Paperback: 312 pages
Publisher: Tab Books (September 1993)
Product Dimensions: 9.2 x 7.4 x 0.7 inches
Shipping Weight: 1.2 pounds
Average Customer Review: 3.8 out of 5 stars See all reviews (12 customer reviews)
Best Sellers Rank: #1,930,812 in Books (See Top 100 in Books) #61 in Books > Crafts, Hobbies & Home > Antiques & Collectibles > Radios & Televisions #670 in Books > Crafts, Hobbies & Home > Crafts & Hobbies > Radio Operation #748 in Books > Engineering & Transportation > Engineering > Telecommunications & Sensors > Radio
The book contains many projects but doesn't go into great detail on how they work, or why the circuits were designed the way they were. Suitable for anyone wanting to build a radio. Notaimed at designers, however. Covers crystal, direct conversion, superhet, and solar radios. Some with integrated circuits, some with vacuum tubes. Very little theory, just a simple hands-on construction guide.
I like this book. There are so many hams that "buy off the shelf" already put together radios. But this book SHOWS you how to buildthe things we normally take for granted. I'm gathering parts for a shortwave receiver detailed in this book - easy for me as I've built so many of my shack accessories, but a tech or SWL could build these projects just as easily. This book should be put on CD, or sold as a download on the 'net. If you build your own equipment, you can understand how it works, and be able to repair it yourself. That is the advantage of building your own stuff.
This book has a lot of fun radio designs. It doesn't teach radio principles. I think it's for builders who want to fool around with some differrent ideas. I liked the tube regenerative radios. He mostly used 1S4 and 3S4 tubes which are inexpensive and their filaments can be run on a C-cell or two. For B+ he puts 2 or 3 or more cheap 9V batteries in series. He winds coils on plastic film canisters and uses easy-to-find components ... EXCEPT for the ZN414Z and the ZN416E. Fortunately the MK484 appears to be a replacement for the ZN414Z. So every design in the book is still doable. Neat ideas! AA1WW
This is an old book printed in 1993. Since that time many of the parts that are used to build the projects are not commonly available 18 years later. A large number of the projects use the ZN414 chip which, on first glance in not available at Digikey, Jameco, or the Circuit Specialists. It does have some good building techniques and useful general information. Tab Books has some good information, but the writing quality usually is not as good as other technical publishers. Radio Receiver Projects You Can Build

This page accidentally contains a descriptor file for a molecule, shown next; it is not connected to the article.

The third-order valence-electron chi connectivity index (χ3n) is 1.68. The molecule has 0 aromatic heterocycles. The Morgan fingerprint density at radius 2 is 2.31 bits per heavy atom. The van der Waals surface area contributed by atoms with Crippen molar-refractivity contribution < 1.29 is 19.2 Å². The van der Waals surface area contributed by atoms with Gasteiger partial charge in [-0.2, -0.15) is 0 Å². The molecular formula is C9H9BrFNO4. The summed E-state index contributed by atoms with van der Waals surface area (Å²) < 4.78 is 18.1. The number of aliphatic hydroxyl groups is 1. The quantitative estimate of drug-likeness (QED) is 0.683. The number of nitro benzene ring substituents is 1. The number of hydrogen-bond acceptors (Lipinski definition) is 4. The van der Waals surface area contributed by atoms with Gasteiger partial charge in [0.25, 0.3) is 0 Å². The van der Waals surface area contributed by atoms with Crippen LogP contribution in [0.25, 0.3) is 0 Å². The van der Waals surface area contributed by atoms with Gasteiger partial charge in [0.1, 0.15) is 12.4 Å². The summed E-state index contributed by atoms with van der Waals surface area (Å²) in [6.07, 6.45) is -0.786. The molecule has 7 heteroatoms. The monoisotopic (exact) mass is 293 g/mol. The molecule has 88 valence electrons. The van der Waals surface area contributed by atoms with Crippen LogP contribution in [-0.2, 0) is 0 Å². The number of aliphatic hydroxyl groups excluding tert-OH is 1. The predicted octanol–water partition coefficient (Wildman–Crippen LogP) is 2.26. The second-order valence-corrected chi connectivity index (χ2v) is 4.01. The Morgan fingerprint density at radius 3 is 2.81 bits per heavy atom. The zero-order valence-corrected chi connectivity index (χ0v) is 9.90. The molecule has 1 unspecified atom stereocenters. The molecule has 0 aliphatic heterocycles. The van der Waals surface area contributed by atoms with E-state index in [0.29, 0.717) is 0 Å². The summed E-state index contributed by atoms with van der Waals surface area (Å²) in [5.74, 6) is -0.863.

I've been looking for older tube radio schematics for a long time. Finally I can build an old fashioned tube radio from scratch. This book gives you all the information you'll need. It's great, have fun with it I did. Just think no expensive kits to buy just use your own spare parts you have on hand.
I picked this up from the remainder bin and am glad I did not pay much for it.The author wastes too much space on bits and pieces of cutting up scrap wood and such for mounting parts than on bulding the part of the radio that actually does something. What use is precise bending of scrap metal to form clips to hold wire? Most of these are are not the type of radio you would show off after building.His coil winding instructions are annoyingly repetitive. (How many times does he need to tell the reader to hold the wire with tape or something while the coil dope/nail polish sets?) His instructions for the actual winding are poor - at one point (p.74)he instructs you to leave 4" of a 4 to 5 inch ferrite rod bare, bare of what? wire or tape? It is unclear. Winding diagrams show windings side by side, the text has the second winding being wound over the first.There are poenty of pictures but most are simply to fill space, they do nothing to aid construction. (I do like the photos that show that he gets his mismatched brands bateries from the same junk box as his parts!)It would have been nice if the author had used succesive projects, as they grew in complexity, to teach theory.I'm not sure who this book was meant to appeal to. Those interested in learning some electronics/radio/RF theory or fundamentals will be dissapointed. Those interested in early (homebrew) radio and how radios have changed over time get nothing. Neither is there an attempt to give the experimenter building blocks to take further. There is no large final project to build for those with a real budding interest in what goes on inside a commercial radio. Based on the repetition it seems this is not intended to be a book that one works their way through, but rather a book that one picks up and starts anywhere.
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